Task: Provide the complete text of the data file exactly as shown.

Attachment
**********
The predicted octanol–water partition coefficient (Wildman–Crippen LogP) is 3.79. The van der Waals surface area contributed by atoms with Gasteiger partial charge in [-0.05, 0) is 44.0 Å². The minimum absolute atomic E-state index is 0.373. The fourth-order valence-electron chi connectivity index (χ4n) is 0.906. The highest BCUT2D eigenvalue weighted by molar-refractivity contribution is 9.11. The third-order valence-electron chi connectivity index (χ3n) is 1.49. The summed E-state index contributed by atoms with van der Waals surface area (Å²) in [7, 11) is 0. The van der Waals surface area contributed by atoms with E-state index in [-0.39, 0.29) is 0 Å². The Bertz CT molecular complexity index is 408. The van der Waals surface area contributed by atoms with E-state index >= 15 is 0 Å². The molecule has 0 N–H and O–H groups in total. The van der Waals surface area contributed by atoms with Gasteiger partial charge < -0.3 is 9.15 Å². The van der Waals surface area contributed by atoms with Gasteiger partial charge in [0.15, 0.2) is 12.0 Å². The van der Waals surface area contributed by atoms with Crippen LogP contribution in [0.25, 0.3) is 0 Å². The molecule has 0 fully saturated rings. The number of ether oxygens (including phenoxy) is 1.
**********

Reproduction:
The predicted octanol–water partition coefficient (Wildman–Crippen LogP) is 3.79. The van der Waals surface area contributed by atoms with Gasteiger partial charge in [-0.05, 0) is 44.0 Å². The minimum absolute atomic E-state index is 0.373. The fourth-order valence-electron chi connectivity index (χ4n) is 0.906. The highest BCUT2D eigenvalue weighted by molar-refractivity contribution is 9.11. The third-order valence-electron chi connectivity index (χ3n) is 1.49. The summed E-state index contributed by atoms with van der Waals surface area (Å²) in [7, 11) is 0. The van der Waals surface area contributed by atoms with E-state index in [-0.39, 0.29) is 0 Å². The Bertz CT molecular complexity index is 408. The van der Waals surface area contributed by atoms with E-state index >= 15 is 0 Å². The molecule has 0 N–H and O–H groups in total. The van der Waals surface area contributed by atoms with Gasteiger partial charge < -0.3 is 9.15 Å². The van der Waals surface area contributed by atoms with Gasteiger partial charge in [0.15, 0.2) is 12.0 Å². The van der Waals surface area contributed by atoms with Crippen LogP contribution in [0.25, 0.3) is 0 Å². The molecule has 0 fully saturated rings. The number of ether oxygens (including phenoxy) is 1.